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Differential Equation book question

  1. Feb 13, 2007 #1
    1. The problem statement, all variables and given/known data


    Find the smallest T such that |y(t)| < 0.1 for t > T

    2. Relevant equations


    3. The attempt at a solution

    This question is actually a second part to a differential equations problem, the equation above being my correct solution to a second order linear equation. Now, in my attempt to solve this part, I am stuck because I am not sure what T is (as opposed to t). You have all the info the book has given me so does anyone know what T may be referring to?
  2. jcsd
  3. Feb 14, 2007 #2


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    The question is perfectly clear. It means find the number T which satisfies the following properties:

    i) forall t > T, |y(t)| < 0.1
    ii) forall T' < T, there exists t > T' such that |y(t)| > 0.1

    So it's like this: first, consider the set S = {t : |y(t)| < 0.1}. Now this is probably going to look like a bunch of intervals, the right-most one being infinitely long. So let's suppose S is like:

    (-5, -4) U (0, 1) U (4,6) U (12, [itex]\infty[/itex])

    The answer you'd want then would be 12. See because for all t > 12, t is in S. 13 is not the right answer because, although for all t > 13, t is in S, you could choose something lower than 13 with this property, namely anything between 12 and 13. Note also that 10 is not a good answer, because there are t > 10 not in S, e.g. 11. 5 is also not a good answer, because there are t > 5 not in S, again e.g. 11.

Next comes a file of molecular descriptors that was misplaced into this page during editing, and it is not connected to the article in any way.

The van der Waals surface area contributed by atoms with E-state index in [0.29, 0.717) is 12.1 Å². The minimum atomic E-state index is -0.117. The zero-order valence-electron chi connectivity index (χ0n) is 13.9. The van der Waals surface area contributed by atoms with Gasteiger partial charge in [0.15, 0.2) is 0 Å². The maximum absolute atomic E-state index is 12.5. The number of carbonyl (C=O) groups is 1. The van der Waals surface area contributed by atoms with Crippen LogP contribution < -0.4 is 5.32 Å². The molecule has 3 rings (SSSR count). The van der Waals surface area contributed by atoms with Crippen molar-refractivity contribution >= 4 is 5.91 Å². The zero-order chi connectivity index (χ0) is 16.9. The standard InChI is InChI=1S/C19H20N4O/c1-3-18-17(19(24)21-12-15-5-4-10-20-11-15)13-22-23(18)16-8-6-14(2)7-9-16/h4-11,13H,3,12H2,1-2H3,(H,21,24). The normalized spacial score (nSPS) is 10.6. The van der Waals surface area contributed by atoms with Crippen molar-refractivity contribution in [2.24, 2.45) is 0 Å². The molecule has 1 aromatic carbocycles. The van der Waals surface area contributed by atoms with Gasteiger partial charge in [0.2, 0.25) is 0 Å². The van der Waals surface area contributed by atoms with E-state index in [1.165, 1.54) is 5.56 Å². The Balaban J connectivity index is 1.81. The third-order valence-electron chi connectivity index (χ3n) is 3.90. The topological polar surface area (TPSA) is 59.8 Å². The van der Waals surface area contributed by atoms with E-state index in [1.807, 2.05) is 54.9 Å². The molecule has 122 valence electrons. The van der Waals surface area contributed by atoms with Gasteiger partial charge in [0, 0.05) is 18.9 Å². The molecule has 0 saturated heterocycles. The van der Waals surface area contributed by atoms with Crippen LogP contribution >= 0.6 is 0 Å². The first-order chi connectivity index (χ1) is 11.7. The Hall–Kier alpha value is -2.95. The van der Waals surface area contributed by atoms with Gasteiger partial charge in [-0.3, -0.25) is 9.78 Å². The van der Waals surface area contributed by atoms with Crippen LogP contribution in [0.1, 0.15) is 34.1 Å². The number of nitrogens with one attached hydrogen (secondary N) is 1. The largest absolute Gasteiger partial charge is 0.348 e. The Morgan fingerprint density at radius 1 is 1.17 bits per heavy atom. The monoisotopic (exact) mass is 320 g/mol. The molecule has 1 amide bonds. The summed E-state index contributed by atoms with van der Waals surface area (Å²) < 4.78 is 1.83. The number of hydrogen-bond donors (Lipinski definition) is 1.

Now in your question, S is quite unlikely to be exactly

    (-5, -4) U (0, 1) U (4,6) U (12, [itex]\infty[/itex])

    but S, that is the set {t : |y(t)| < 0.1}, will be similar. Get the picture?
  4. Feb 14, 2007 #3
    Ahh, it makes complete sense now. Thank you for your thorough explanation, AKG.

    So basically, now I need to solve for the values of t that make y=0.1 and examine their behavior above and below the calculated values to determine the single correct value of T. From looking at the equation, it appears that it cannot be solved for t analytically and I will have to use Mathematica. Is this correct?
  5. Feb 14, 2007 #4


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    No analytical approach comes to mind, but that isn't to say there necessarily isn't one. The nature of your assignment will determine whether it's okay to use Mathematica or a program like it at this point.
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